How Long Should Your Training Session Last?

Training session duration can be an overlooked aspect of program design. A typical session duration seems to be one-hour, because that works well with your schedule or your trainer’s booking sheet. This tends to be a good training duration for most beginner to intermediate level trainees provided wit a well-planned session.

Many people spend too long in the gym relative to their needs and training frequency. I'm sure everyone - myself included - has put in a few two-hour gym sessions at some stage. I have even declined a one-hour training session, because I thought it was too short to get a full session in. In reality, I was completing more reps on Instagram than squats during those long and inefficient sessions!

Overtraining is not the concern with excessively long training sessions, instead the problems lie with training inefficiency. Beginner to intermediate level trainees with body composition goals simply do not require a two-hour session to elicit the outcomes they are seeking, meaning they complete more work than what was required for their needs.

If it takes two hours to complete your workouts, you are creating a barrier to exercise. It can seem pointless training for less than that time, because you won't be able to 'get your full session in' as I outlined above. 

Two primary reasons for excessive training duration is too many sets and not monitoring rest periods. When these two factors are considered in a well-planned training program, duration should not be an issue. Let's break them down a little more.


Problem One: Too Many Sets

Too many sets can be the result of a poorly-design training program, a lack of training intensity or both.

People doing too many sets are often following a session outlined in an article they read in a magazine or online, that was not designed for them. This can result in them copying Jay Cutler's Quad Session, which involves 36 work sets targeting the quadriceps with various movements. This program is designed for an advanced lifter who needs a high volume of training to facilitate muscular overload, not a beginner looking develop a base level of strength.

A new trainee who is getting started does not need to complete this volume for the full body, let alone one muscle group (the quads) in isolation. A full body or lower body workout (depending on training frequency) with 12-15 sets would have been sufficient and better-suited to their goals and needs. 

The idea should always be to get the maximum result from the least amount of work. This allows us greater scope to manipulate variables later in your program. It's a bit like taking bullets in a gunfight - don't use any more than you need to, because you won't have them later! We want to be as efficient as possible and get the most we can from each alteration to your training program.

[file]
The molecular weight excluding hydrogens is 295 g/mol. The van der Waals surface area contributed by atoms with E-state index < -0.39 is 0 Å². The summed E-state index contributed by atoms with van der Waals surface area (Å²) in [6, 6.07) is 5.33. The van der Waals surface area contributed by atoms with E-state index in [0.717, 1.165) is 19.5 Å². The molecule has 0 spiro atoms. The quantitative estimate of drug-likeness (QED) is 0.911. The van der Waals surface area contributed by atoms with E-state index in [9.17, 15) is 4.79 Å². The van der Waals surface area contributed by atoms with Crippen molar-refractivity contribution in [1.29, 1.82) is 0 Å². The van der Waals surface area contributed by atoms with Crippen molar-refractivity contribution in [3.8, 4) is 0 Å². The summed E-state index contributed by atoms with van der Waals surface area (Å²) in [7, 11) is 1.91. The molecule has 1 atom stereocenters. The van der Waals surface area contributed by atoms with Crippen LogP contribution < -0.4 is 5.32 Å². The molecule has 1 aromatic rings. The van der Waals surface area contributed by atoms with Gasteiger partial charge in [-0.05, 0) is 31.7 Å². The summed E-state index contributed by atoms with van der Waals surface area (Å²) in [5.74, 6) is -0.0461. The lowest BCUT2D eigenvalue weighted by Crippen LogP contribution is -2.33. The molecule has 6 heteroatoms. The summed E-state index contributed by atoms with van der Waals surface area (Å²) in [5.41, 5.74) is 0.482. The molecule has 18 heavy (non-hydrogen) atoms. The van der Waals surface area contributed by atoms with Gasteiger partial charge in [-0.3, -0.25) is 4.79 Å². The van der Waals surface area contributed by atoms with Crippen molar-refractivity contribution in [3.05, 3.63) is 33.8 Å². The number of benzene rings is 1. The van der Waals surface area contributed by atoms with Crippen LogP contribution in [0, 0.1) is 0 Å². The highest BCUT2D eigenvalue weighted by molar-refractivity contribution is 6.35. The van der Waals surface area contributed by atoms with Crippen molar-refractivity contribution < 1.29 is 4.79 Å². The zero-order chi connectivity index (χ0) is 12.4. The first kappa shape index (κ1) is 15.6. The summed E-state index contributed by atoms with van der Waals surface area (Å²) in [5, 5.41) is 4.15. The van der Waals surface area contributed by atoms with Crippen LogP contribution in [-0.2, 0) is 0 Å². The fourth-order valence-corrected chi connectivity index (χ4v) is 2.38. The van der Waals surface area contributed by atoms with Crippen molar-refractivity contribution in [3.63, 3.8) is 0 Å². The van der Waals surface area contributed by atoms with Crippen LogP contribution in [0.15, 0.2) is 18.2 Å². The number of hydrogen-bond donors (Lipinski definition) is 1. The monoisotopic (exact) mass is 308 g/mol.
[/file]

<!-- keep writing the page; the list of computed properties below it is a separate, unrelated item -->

Once you progress and require a greater stimulus to induce overload, then sets can be increased. If you started training with sets too high, the body would have adapted to this stimulus, without making progress beyond what could have been achieve with less. You will now need to complete more sets to induce overload.

Integrated Fitness & Nutrition clients will typically start with 3-4 exercises allocated to 2-4 sets of 6-12 reps. As they begin to adapt, we would increase the number of exercises and sets. The alteration of sets can also include supersets, giant sets or other advanced training methods. 


Problem Two: Not Monitoring Intra-set Rest

Not monitoring rest is the biggest mistake people make in the gym. Rest intervals are an important component of the type of training and results you are looking to attain.

As you rest between sets, the muscle can clear fatigue-inducing metabolic by-products and re-synthesise adenosine tri-phosphate (energy). A longer rest duration allows increased performance during the next set.

This begins to explain why strength training requires longer rests to help maintain a high level of performance during each set. The contrast is bodybuilders, whom benefit from the muscle building stimulus of metabolic stress and train with high repetitions, as this induced anabolic processes leading to muscle growth. 

Rest intervals should always be prescribed in a training program, and doing so is the responsibility of the program designer. Once allocated, it becomes the responsibility of the trainee and/or supervising trainer to ensure these intervals are adhered to. Use a stopwatch and avoid workout distractions such as your phone and other gym members.

Rest intervals will impact your performance. A strength series such as 6x3 @ 90% max will require a full 5-7 minute recovery between sets. Without this recovery, the next set will likely be impaired due to fatigue. 

On the other hand, if you take 5-7 minutes rest between bodybuilding series such as a set of 3x12 @ 45% max, there will be insufficient fatigue. A shorter rest duration would have been more suited to induce the accumulation of metabolic by-products. 

Strength training is focusing on performance during each set, where each set is a stand-alone performance. Bodybuilding training focuses on fatigue over all sets. You can include combination of each in a single training session, but keep in mind the goal (and subsequent loading/rest) for the different methodologies. 



Excessive workout duration is needless and can lead to decreased adherence in the long run. 

The suitability of exercise, sets, reps and rest to your goals, experience an lifestyle. Avoid copying someone else’s training program, as it can come back to bite you in the longer-term. Similarly, if your trainer gives an excessively-loaded program to begin with, they have probably copied someone else’s or are giving you their current session.

Train hard and train smart - anything else is waste of time!